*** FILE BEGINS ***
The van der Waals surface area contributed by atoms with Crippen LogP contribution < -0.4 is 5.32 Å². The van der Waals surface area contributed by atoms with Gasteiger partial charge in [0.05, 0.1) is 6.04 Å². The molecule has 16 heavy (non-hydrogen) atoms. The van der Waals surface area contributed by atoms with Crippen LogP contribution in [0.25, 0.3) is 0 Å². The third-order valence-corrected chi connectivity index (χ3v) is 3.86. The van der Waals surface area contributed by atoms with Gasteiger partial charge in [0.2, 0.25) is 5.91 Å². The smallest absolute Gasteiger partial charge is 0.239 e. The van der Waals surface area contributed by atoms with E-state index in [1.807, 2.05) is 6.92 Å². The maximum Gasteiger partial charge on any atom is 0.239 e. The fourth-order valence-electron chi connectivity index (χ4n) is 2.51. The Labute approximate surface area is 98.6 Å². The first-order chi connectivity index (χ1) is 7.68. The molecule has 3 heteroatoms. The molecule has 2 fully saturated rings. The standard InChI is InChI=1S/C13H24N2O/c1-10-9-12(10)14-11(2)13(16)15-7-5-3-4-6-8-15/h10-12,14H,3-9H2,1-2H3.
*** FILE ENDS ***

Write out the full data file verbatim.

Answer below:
The van der Waals surface area contributed by atoms with Crippen LogP contribution < -0.4 is 5.32 Å². The van der Waals surface area contributed by atoms with Gasteiger partial charge in [0.05, 0.1) is 6.04 Å². The molecule has 16 heavy (non-hydrogen) atoms. The van der Waals surface area contributed by atoms with Crippen LogP contribution in [0.25, 0.3) is 0 Å². The third-order valence-corrected chi connectivity index (χ3v) is 3.86. The van der Waals surface area contributed by atoms with Gasteiger partial charge in [0.2, 0.25) is 5.91 Å². The smallest absolute Gasteiger partial charge is 0.239 e. The van der Waals surface area contributed by atoms with E-state index in [1.807, 2.05) is 6.92 Å². The maximum Gasteiger partial charge on any atom is 0.239 e. The fourth-order valence-electron chi connectivity index (χ4n) is 2.51. The Labute approximate surface area is 98.6 Å². The first-order chi connectivity index (χ1) is 7.68. The molecule has 3 heteroatoms. The molecule has 2 fully saturated rings. The standard InChI is InChI=1S/C13H24N2O/c1-10-9-12(10)14-11(2)13(16)15-7-5-3-4-6-8-15/h10-12,14H,3-9H2,1-2H3.